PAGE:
It was bound to happen. An 80-series Land Cruiser has followed the likes of the 2000GT and A80 Supra deep into six-figure territory by recently selling for $136,000. Of course, there are extenuating circumstances, with the main one being that this particular example had only 1,000 miles on the odometer.
Still, the record price is not entirely unexpected. The J80 is widely regarded as the stoutest, most overbuilt Land Cruiser of all the generations. It bridges the gap between the J60 and the J100, with the former being a tad too primitive to drive in modern freeway conditions and the latter being a bit too plush for the hard-core off-roader. The J80 also happened to be the last solid front axle Land Cruiser that you could get in the US.
However, there’s a bit more to it than that. For those in the know, these rigs were considered top tier vehicles back in the day. There was a bit of a mystique about them, and it would not have been a surprise to see one share a garage with a Ferrari or high-end Mercedes. It’s no wonder the engineers of the new J300 Land Cruiser benchmarked the J80.
Additionally, this particular example sold on Bring a Trailer is optioned out for maximum collector appeal. It’s a 1994 model, so it has the improved 4.5-liter 1FZ-FE engine to replace the 4.0-liter 3F-E from early J80s. It also has the much coveted triple locking differential option, which you can tell at a glance by the dial just to the left of the steering wheel. Typically that option, prized by four-wheelers, will double the price of a J80 on its own.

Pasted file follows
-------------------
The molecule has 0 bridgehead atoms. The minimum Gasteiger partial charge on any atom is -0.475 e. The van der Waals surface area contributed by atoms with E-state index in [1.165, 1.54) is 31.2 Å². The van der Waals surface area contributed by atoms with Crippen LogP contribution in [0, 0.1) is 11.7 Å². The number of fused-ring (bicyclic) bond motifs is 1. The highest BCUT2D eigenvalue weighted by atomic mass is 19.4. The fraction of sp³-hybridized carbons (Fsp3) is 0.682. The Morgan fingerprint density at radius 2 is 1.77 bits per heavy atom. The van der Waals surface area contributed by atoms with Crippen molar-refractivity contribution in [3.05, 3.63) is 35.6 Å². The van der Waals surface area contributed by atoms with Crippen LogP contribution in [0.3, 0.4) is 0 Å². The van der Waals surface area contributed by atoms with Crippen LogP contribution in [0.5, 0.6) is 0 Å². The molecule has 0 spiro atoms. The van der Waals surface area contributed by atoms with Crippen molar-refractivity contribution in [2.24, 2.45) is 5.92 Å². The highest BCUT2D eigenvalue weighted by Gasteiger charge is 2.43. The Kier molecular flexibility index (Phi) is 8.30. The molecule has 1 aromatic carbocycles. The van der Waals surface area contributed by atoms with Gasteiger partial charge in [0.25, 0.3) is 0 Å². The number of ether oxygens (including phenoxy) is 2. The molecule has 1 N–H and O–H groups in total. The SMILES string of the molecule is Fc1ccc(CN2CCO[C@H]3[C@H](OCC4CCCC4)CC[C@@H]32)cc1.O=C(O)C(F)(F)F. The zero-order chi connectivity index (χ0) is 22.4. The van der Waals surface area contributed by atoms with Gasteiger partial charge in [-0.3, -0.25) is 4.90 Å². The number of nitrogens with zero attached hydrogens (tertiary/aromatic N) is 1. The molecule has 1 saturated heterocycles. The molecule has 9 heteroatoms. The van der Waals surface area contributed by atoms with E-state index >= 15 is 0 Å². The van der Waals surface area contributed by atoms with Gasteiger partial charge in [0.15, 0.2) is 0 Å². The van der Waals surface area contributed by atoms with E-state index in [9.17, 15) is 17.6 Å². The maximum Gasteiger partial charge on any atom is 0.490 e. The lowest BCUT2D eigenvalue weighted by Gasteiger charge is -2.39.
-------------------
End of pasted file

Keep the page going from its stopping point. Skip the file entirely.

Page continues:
Perhaps its only flaw, if you could call it that, is that it is not one of the special edition models that came out in the J80’s final year of 1997. There were the 40th Anniversary Edition models which had some special badging and were offered in two colors, Dark Emerald like this example or an exclusive light green called Antique Sage Pearl. Then there were the so-called Collector’s Editions, well-optioned examples which didn’t have any exclusive touches but bore very late VINs (and August 1997 and later build dates) capping off the J80’s run. That, and the right rear mudflap has some scuffs on it.
Otherwise, this Cruiser is as good as new. The interior looks pristine, with even the stereo button text as bright and crisp as the day it left the factory. And while the suspension bits show a tiny bit of surface rust, it’s nothing to worry about. J80s are famous for being bulletproof, as evidenced by the fact that those with 250,000 miles, an age at which most cars would be ready for the scrapheap, are still selling for ridiculous 5-figure sums.
While the real draw might be the unusually low mileage, nice driver J80s have seen a steady climb into the $25,000 to $30,000 range over the last year or so. The next closest J80 sale was last year’s 39,000-mile 40th Anniversary Edition in the aforementioned exclusive Antique Sage Pearl for $77,500. That’s the current ceiling for top J60s, while some FJ40s have hit the six-figure mark. Overall, Cruiser prices are going up across the board at a rate typically reserved for high-performance sports cars.
We’ve argued that the Land Cruiser is ultimate enthusiast’s Toyota, and the J80 is basically the A80 Supra of SUVs. It might trail the Supra in terms of collector values, but it probably won’t be long before more collector-grade J80s start trading like low-mileage Supra Turbos.